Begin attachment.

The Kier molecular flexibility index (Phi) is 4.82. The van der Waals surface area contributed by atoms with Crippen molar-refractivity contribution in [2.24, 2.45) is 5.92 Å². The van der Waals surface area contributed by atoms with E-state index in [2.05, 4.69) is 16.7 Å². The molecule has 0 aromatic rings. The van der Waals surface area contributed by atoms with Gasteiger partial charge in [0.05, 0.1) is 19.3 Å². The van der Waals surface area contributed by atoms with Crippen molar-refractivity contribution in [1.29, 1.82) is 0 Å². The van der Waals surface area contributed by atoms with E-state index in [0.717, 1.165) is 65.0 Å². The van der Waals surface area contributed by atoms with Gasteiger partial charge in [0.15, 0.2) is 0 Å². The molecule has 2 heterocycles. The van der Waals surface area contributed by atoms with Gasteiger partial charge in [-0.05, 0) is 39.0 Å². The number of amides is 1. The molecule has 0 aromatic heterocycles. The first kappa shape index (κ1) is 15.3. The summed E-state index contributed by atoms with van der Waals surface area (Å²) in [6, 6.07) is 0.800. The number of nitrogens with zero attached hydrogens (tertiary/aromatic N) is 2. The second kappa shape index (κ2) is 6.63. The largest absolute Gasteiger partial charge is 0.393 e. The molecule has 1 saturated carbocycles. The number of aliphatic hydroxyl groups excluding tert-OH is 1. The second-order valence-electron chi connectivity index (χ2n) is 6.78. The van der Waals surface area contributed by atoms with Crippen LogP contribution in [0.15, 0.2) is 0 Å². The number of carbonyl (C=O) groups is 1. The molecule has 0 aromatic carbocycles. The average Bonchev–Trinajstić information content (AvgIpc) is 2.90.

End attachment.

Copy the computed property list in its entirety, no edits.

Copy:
The Kier molecular flexibility index (Phi) is 4.82. The van der Waals surface area contributed by atoms with Crippen molar-refractivity contribution in [2.24, 2.45) is 5.92 Å². The van der Waals surface area contributed by atoms with E-state index in [2.05, 4.69) is 16.7 Å². The molecule has 0 aromatic rings. The van der Waals surface area contributed by atoms with Gasteiger partial charge in [0.05, 0.1) is 19.3 Å². The van der Waals surface area contributed by atoms with Crippen molar-refractivity contribution in [1.29, 1.82) is 0 Å². The van der Waals surface area contributed by atoms with E-state index in [0.717, 1.165) is 65.0 Å². The van der Waals surface area contributed by atoms with Gasteiger partial charge in [0.15, 0.2) is 0 Å². The molecule has 2 heterocycles. The van der Waals surface area contributed by atoms with Gasteiger partial charge in [-0.05, 0) is 39.0 Å². The number of amides is 1. The molecule has 0 aromatic heterocycles. The first kappa shape index (κ1) is 15.3. The summed E-state index contributed by atoms with van der Waals surface area (Å²) in [6, 6.07) is 0.800. The number of nitrogens with zero attached hydrogens (tertiary/aromatic N) is 2. The second kappa shape index (κ2) is 6.63. The largest absolute Gasteiger partial charge is 0.393 e. The molecule has 1 saturated carbocycles. The number of aliphatic hydroxyl groups excluding tert-OH is 1. The second-order valence-electron chi connectivity index (χ2n) is 6.78. The van der Waals surface area contributed by atoms with Crippen LogP contribution in [0.15, 0.2) is 0 Å². The number of carbonyl (C=O) groups is 1. The molecule has 0 aromatic carbocycles. The average Bonchev–Trinajstić information content (AvgIpc) is 2.90.